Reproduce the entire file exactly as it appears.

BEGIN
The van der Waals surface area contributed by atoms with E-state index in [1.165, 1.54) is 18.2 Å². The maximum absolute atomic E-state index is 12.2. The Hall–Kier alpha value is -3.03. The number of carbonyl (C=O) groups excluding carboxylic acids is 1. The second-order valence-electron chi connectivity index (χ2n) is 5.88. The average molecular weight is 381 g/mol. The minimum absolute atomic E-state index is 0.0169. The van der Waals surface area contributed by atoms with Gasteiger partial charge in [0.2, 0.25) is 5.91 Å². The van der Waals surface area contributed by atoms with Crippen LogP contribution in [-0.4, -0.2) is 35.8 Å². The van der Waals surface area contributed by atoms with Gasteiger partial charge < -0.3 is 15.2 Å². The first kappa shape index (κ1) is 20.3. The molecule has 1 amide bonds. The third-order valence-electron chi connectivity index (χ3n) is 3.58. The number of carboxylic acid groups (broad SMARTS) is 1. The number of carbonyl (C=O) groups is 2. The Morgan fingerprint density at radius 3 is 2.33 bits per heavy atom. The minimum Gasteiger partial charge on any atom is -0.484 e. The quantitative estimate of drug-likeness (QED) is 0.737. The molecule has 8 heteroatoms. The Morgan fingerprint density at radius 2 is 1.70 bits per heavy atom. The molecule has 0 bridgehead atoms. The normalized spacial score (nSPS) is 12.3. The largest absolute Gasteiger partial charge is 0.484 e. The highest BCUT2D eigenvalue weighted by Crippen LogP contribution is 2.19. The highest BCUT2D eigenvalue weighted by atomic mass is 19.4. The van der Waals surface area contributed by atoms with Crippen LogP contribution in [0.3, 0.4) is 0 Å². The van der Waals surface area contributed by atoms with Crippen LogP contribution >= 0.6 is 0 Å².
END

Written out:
The van der Waals surface area contributed by atoms with E-state index in [1.165, 1.54) is 18.2 Å². The maximum absolute atomic E-state index is 12.2. The Hall–Kier alpha value is -3.03. The number of carbonyl (C=O) groups excluding carboxylic acids is 1. The second-order valence-electron chi connectivity index (χ2n) is 5.88. The average molecular weight is 381 g/mol. The minimum absolute atomic E-state index is 0.0169. The van der Waals surface area contributed by atoms with Gasteiger partial charge in [0.2, 0.25) is 5.91 Å². The van der Waals surface area contributed by atoms with Crippen LogP contribution in [-0.4, -0.2) is 35.8 Å². The van der Waals surface area contributed by atoms with Gasteiger partial charge < -0.3 is 15.2 Å². The first kappa shape index (κ1) is 20.3. The molecule has 1 amide bonds. The third-order valence-electron chi connectivity index (χ3n) is 3.58. The number of carboxylic acid groups (broad SMARTS) is 1. The number of carbonyl (C=O) groups is 2. The Morgan fingerprint density at radius 3 is 2.33 bits per heavy atom. The minimum Gasteiger partial charge on any atom is -0.484 e. The quantitative estimate of drug-likeness (QED) is 0.737. The molecule has 8 heteroatoms. The Morgan fingerprint density at radius 2 is 1.70 bits per heavy atom. The molecule has 0 bridgehead atoms. The normalized spacial score (nSPS) is 12.3. The largest absolute Gasteiger partial charge is 0.484 e. The highest BCUT2D eigenvalue weighted by Crippen LogP contribution is 2.19. The highest BCUT2D eigenvalue weighted by atomic mass is 19.4. The van der Waals surface area contributed by atoms with Crippen LogP contribution in [0.3, 0.4) is 0 Å². The van der Waals surface area contributed by atoms with Crippen LogP contribution >= 0.6 is 0 Å².